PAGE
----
Many people aged 75 or older, including those in nursing and care homes and hospitals, receive inappropriate treatment. This is the research subject of Prof. Anne Spinewine, who on 12 December 2017 received the AstraZeneca Foundation’s Healthy Ageing Award.
Prof. Anne Spinewine is the head of the Clinical Pharmacy Department at CHU UCL Namur (Godinne branch), a researcher at UCL’s Louvain Drug Research Institute (Clinical Pharmacy Research Group) and a UCL professor. For several years she has focused on prescription treatments for the elderly and treatment continuity when a patient changes location, for example between home, hospital, nursing home and care home. ‘I work on the overall quality of medication use by the elderly’, Prof. Spinewine explains. ‘We’ve observed that medications aren’t used to their optimal effect, which has a negative impact on quality of life, particularly because of side effects, and on morbidity and mortality. My work focuses on, among other things, inappropriate prescriptions. This covers overprescription,incorrect prescription and underprescription.’
Identify and calculate
To learn about the current situation, Prof. Spinewine’s team took several steps. ‘First of all, we had to have the right means for assessing prescription quality. We therefore developed, based on existing methods, prescription quality measurement tools. They were validated and are of great help to clinicians. Next, we had to determine the prevalence of inappropriate prescriptions and their consequences for patients. We conducted research on nursing and care homes, hospitals and outpatient treatments. This revealed that, in any given environment, about half of the elderly did not receive appropriate treatment. In our last large project, this proportion increased to 80% for residents of nursing and/or care homes. It also emerged that in one out of four cases, the hospitalisation of an elderly person was due to a potentially inappropriate prescription.’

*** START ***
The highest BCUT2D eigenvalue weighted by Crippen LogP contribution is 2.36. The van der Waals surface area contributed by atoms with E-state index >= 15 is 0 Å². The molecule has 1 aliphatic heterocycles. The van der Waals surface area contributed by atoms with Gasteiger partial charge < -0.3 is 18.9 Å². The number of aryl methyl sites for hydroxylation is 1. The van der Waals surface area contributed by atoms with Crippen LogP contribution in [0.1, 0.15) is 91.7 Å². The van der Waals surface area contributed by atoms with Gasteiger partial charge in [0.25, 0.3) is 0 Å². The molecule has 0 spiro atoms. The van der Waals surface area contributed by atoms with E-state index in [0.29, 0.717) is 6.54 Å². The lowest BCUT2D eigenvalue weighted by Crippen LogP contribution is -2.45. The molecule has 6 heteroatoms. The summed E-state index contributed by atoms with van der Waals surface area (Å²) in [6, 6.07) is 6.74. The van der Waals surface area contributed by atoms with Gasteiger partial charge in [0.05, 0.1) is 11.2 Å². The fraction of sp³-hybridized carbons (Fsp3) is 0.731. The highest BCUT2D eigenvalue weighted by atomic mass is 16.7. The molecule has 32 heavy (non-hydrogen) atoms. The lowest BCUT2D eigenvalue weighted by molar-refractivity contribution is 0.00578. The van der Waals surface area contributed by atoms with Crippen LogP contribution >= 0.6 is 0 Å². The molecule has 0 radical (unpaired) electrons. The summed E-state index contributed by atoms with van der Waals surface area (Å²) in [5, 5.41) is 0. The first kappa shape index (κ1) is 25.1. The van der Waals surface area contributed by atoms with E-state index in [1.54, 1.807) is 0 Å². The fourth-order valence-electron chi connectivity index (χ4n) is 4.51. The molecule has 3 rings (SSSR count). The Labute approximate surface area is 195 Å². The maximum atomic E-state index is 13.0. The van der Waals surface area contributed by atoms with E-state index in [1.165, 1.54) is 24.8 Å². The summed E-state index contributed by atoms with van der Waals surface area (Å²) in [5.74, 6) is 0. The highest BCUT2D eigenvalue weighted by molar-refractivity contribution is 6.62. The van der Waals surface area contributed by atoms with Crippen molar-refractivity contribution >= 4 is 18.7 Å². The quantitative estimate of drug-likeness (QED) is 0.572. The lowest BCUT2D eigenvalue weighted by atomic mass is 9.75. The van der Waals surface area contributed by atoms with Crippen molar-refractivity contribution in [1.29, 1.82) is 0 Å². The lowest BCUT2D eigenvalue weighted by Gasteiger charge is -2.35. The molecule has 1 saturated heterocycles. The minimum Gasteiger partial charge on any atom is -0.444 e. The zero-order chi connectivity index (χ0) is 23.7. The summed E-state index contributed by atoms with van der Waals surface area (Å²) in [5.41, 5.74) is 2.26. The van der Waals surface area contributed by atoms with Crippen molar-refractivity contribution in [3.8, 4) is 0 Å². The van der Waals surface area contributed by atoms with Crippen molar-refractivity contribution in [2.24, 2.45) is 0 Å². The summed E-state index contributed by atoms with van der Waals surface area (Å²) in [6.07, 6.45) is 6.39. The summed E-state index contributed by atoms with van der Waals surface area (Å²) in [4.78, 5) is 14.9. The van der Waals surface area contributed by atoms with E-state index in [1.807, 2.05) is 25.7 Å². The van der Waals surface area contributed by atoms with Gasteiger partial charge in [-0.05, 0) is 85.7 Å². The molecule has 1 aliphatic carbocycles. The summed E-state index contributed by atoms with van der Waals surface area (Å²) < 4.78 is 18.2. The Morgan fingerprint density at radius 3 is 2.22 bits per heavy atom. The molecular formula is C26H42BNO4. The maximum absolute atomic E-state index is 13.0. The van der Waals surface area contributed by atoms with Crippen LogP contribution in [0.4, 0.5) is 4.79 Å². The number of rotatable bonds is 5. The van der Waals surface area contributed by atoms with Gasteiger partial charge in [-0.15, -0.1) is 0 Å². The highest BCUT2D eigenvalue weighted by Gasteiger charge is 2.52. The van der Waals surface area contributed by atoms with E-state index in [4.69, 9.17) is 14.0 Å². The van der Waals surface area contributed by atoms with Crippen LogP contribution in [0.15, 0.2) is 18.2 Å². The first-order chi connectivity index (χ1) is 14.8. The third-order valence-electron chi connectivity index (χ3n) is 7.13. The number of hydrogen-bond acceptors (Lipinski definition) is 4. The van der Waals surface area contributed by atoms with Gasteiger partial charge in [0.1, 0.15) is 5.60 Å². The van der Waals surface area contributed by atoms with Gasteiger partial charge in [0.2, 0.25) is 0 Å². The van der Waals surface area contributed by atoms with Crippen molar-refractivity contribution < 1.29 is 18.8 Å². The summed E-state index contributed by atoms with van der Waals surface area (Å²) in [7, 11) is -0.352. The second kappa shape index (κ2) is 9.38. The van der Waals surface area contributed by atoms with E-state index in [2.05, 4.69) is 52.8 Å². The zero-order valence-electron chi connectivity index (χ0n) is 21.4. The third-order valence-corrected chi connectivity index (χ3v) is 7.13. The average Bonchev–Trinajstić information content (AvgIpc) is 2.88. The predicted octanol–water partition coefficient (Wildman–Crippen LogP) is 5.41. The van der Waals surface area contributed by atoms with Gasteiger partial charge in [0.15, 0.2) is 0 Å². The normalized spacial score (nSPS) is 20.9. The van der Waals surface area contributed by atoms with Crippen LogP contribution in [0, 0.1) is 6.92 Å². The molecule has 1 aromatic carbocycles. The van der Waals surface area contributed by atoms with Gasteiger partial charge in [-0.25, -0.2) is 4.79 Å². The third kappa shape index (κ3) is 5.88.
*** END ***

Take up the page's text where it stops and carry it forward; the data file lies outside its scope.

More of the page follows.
Why do inappropriate prescriptions occur? How can improvements be made?
To know why inappropriate prescriptions occur, it’s important to understand their context. Doctors are trained to prescribe the right treatment, but doing so for an elderly polymedicated patient is often a great challenge. ‘We tried to learn more, particularly by interviewing health care providers. Sometimes, the doctor knows full well that the treatment is inappropriate but adheres to it anyway because he assumes the patient will refuse to change, or because a more appropriate treatment isn’t covered, etc. From there, we can try to find solutions.’
This search for solutions is in progress, including clinical studies in collaborating hospitals and multidisciplinary approaches to improving geriatric care. ‘We’ve been able to demonstrate that when the hospital pharmacist is involved with care units, for example in geriatrics, prescriptions improve’, Prof. Spinewine says. This scientifically solid clinical proof motivated the Belgian Federal Public Health Department to budget for the further development of clinical pharmacy activity. Convincing doctors to get involved could have proven difficult, but those who were sceptical often simply lacked clear information. ‘Those who see no interest in this approach often change their minds when they see that the framework is in place, actors are properly trained, and working and collaboration conditions are clearly defined.’
Situation in nursing and care homes